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Workplace retaliation claims rise as economy stumbles

Plaintiffs bar sees opportunities outside discrimination suits


The struggling economy is getting part of the blame for more retaliation claims being filed with the Equal Employment Opportunity Commission, employment practices liability attorneys and insurance brokers say.

In fiscal 1998, 18,198 retaliation claims were filed with the EEOC. Last year, the number had increased to 33,613 (see chart, page 20).

While traditional retaliation claims emanating from adverse actions such as being fired, demoted or not promoted for blowing the whistle on a co-worker or filing a workers compensation claim still dominate, high unemployment caused by the recession has resulted in laid-off workers arguing their job termination was caused by employer retaliation.

“You can draw correlations between the recession and layoffs and the rise in the number of retaliation claims,” said Adeola Adele, senior vp and U.S. employment practices liability product leader at New York-based broker Marsh Inc. “Employees whose jobs are terminated and cannot find new employment might think, "Well, you only fired me because two years ago I complained about discrimination, or last month I complained about sexual harassment by a supervisor.'”

Kenneth Ross, executive vp at broker Willis Executive Risks in New York, a unit of Willis Group Holdings P.L.C., agreed. “Many people who have lost their jobs and are going through some relatively difficult economic times may be looking for an unlawful basis for which their termination arose,” he said

Another factor pushing up retaliation claims is a zealous plaintiffs bar, said Aaron Maduff, a partner at employment practices law firm Maduff & Maduff L.L.C. in Chicago. “We're seeing employment lawyers popping out of the woodwork on the plaintiff side because they lost their jobs at the big defense firms,” he said. “Claims that we would routinely turn down we now see being filed by attorneys we've never heard of.”

“Plaintiff attorneys have caught on to these cases,” said Gary Batke, chair of the labor employment group at Columbus, Ohio-based law firm Bailey Cavalieri L.L.C. “They realize that while it may be difficult to prove the client was the victim of discrimination, it's a lot easier to show that he or she was the victim of retaliation.”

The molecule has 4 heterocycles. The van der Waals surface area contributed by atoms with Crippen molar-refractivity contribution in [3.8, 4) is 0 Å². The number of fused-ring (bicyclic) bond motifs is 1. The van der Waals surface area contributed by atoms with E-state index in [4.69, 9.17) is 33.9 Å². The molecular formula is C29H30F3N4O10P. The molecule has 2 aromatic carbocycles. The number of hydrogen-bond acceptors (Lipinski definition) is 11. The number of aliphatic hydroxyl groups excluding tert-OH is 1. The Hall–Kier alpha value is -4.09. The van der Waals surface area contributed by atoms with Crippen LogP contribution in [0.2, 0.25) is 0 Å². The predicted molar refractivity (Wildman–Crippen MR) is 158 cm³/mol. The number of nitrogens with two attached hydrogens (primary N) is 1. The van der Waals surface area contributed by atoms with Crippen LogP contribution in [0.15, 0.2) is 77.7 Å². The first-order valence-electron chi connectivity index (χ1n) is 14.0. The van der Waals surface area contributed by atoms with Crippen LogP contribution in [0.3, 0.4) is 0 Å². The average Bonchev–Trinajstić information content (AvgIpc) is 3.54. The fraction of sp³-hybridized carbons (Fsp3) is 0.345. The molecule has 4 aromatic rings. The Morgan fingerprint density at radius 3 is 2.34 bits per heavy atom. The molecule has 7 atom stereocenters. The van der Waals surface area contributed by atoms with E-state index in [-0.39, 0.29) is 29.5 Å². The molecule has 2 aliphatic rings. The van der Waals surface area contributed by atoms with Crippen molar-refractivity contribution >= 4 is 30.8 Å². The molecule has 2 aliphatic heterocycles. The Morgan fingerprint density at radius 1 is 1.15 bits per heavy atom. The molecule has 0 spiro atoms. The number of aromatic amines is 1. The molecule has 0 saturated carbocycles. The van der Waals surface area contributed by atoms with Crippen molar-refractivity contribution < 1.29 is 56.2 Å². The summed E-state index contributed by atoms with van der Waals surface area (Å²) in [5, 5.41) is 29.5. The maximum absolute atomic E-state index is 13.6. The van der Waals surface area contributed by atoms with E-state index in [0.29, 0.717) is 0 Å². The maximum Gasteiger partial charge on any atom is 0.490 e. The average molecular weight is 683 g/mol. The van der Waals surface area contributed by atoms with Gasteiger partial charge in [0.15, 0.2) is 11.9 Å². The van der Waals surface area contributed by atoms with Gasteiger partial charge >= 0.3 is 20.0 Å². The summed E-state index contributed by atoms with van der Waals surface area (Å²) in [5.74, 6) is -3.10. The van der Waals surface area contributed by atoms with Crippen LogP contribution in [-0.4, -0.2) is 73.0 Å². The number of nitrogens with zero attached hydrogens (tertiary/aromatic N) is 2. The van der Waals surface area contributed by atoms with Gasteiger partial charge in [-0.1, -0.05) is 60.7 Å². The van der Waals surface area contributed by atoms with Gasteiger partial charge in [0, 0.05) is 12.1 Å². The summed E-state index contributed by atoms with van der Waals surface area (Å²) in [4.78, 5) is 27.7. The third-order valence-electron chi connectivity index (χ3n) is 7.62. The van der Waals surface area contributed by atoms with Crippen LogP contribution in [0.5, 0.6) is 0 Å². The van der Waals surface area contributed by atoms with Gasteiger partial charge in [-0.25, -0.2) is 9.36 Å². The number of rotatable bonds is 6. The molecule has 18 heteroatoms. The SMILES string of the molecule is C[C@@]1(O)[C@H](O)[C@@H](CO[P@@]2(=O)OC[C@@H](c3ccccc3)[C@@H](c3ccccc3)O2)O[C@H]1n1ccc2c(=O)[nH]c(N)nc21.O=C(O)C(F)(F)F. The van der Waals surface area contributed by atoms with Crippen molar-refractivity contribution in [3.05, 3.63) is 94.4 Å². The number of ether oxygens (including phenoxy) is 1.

Mr. Batke pointed to a recent case—Frank Kevin Fischer vs. United Parcel Service Inc.—that the 6th U.S. Circuit Court of Appeals affirmed in July. “The plaintiff, an African-American, first filed suit against his employer, UPS, in 2000 alleging racial discrimination, harassment and retaliation,” Mr. Batke said. “UPS obtained a jury verdict in its favor in late 2001. The plaintiff continued working for UPS until he was discharged in 2003. He then sued under the retaliation provision of Title VII of the Civil Rights Act of 1964, alleging that the discharge was the result of the prior lawsuit.”

The jury awarded the plaintiff $150,000 in back pay, $650,000 in compensatory damages and $1.3 million in punitive damages, later reduced to $300,000. “It's an example of a retaliation claim being easier to prove than the underlying discrimination claim,” Mr. Batke said.

U.S. Supreme Court decisions also have widened employer liability for a retaliation lawsuit by loosening the standards of harm to win such claims. In Sheila White vs. Burlington Northern & Santa Fe Railway Co., the court ruled in 2006 that an “adverse action” is any action by an employer that “well might have dissuaded a reasonable worker from making or supporting a charge of discrimination.”

Ms. Adele said the ruling indicates, in part, “that if the court finds that the initial complaint of discrimination is unwarranted or without merit doesn't mean the court or a jury can't find that the retaliation occurred.”

She added that another Supreme Court ruling, Vicky S. Crawford vs. Metropolitan Government of Nashville and Davidson County, Tenn., essentially held in 2009 that any employee who provides evidence as part of an internal investigation of another employee's claim also is protected under the anti-retaliation provisions of Title VII. “If the person's employment is subsequently terminated or other adverse employment action is taken against such individual, he or she could argue that the only reason for the adverse employment action is because he or she participated in the investigation,” she said.

A factor also encouraging the rise in retaliation claims is an average award of $770,000 per successful claim, said Willis' Mr. Ross.

“The outcomes are typically severe, with many statutes allowing plaintiffs to collect punitive damages and double damages as a way to discourage other employers from doing the same thing,” said Mr. Batke. “Since these tend to be high-profile cases, there are also the reputational repercussions to consider to the employer's business.”